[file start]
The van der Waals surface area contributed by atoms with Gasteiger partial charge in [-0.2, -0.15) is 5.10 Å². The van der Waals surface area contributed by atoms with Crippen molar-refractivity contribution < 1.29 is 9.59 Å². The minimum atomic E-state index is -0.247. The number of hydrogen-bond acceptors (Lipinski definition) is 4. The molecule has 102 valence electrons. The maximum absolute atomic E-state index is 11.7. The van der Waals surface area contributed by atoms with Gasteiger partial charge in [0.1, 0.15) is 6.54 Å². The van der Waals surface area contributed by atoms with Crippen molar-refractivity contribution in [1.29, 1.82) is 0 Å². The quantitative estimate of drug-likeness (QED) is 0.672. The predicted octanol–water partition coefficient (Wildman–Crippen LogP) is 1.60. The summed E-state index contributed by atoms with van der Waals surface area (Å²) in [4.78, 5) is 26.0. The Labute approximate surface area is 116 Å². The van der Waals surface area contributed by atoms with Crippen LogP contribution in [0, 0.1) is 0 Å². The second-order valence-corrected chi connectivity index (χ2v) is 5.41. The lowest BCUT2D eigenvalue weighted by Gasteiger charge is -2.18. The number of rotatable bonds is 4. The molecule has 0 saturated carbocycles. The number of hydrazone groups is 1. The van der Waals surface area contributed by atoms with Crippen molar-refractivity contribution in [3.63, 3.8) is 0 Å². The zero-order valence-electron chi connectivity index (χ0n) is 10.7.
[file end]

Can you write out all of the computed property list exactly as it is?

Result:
The van der Waals surface area contributed by atoms with Gasteiger partial charge in [-0.2, -0.15) is 5.10 Å². The van der Waals surface area contributed by atoms with Crippen molar-refractivity contribution < 1.29 is 9.59 Å². The minimum atomic E-state index is -0.247. The number of hydrogen-bond acceptors (Lipinski definition) is 4. The molecule has 102 valence electrons. The maximum absolute atomic E-state index is 11.7. The van der Waals surface area contributed by atoms with Gasteiger partial charge in [0.1, 0.15) is 6.54 Å². The van der Waals surface area contributed by atoms with Crippen molar-refractivity contribution in [1.29, 1.82) is 0 Å². The quantitative estimate of drug-likeness (QED) is 0.672. The predicted octanol–water partition coefficient (Wildman–Crippen LogP) is 1.60. The summed E-state index contributed by atoms with van der Waals surface area (Å²) in [4.78, 5) is 26.0. The Labute approximate surface area is 116 Å². The van der Waals surface area contributed by atoms with Crippen LogP contribution in [0, 0.1) is 0 Å². The second-order valence-corrected chi connectivity index (χ2v) is 5.41. The lowest BCUT2D eigenvalue weighted by Gasteiger charge is -2.18. The number of rotatable bonds is 4. The molecule has 0 saturated carbocycles. The number of hydrazone groups is 1. The van der Waals surface area contributed by atoms with Crippen molar-refractivity contribution in [3.63, 3.8) is 0 Å². The zero-order valence-electron chi connectivity index (χ0n) is 10.7.